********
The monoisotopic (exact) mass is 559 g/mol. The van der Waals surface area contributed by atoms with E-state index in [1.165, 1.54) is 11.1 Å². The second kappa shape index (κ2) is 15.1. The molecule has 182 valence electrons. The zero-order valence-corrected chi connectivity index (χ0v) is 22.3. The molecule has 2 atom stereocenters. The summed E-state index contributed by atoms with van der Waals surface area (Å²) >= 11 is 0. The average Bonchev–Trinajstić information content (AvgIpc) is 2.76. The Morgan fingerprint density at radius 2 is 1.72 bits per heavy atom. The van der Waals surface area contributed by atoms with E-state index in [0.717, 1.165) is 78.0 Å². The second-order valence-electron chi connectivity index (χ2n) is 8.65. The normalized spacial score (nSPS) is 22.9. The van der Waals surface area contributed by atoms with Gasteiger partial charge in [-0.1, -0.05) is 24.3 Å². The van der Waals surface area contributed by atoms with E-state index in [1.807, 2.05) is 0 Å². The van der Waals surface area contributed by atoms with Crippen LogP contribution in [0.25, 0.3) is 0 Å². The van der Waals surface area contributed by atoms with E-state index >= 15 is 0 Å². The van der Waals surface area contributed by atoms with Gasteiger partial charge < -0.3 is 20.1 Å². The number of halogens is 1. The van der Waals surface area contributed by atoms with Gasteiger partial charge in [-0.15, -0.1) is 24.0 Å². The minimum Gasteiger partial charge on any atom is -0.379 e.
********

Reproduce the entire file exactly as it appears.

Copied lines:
The monoisotopic (exact) mass is 559 g/mol. The van der Waals surface area contributed by atoms with E-state index in [1.165, 1.54) is 11.1 Å². The second kappa shape index (κ2) is 15.1. The molecule has 182 valence electrons. The zero-order valence-corrected chi connectivity index (χ0v) is 22.3. The molecule has 2 atom stereocenters. The summed E-state index contributed by atoms with van der Waals surface area (Å²) >= 11 is 0. The average Bonchev–Trinajstić information content (AvgIpc) is 2.76. The Morgan fingerprint density at radius 2 is 1.72 bits per heavy atom. The van der Waals surface area contributed by atoms with E-state index in [0.717, 1.165) is 78.0 Å². The second-order valence-electron chi connectivity index (χ2n) is 8.65. The normalized spacial score (nSPS) is 22.9. The van der Waals surface area contributed by atoms with Gasteiger partial charge in [-0.1, -0.05) is 24.3 Å². The van der Waals surface area contributed by atoms with E-state index in [1.807, 2.05) is 0 Å². The van der Waals surface area contributed by atoms with Crippen LogP contribution in [0.25, 0.3) is 0 Å². The van der Waals surface area contributed by atoms with E-state index >= 15 is 0 Å². The van der Waals surface area contributed by atoms with Gasteiger partial charge < -0.3 is 20.1 Å². The number of halogens is 1. The van der Waals surface area contributed by atoms with Gasteiger partial charge in [-0.15, -0.1) is 24.0 Å². The minimum Gasteiger partial charge on any atom is -0.379 e.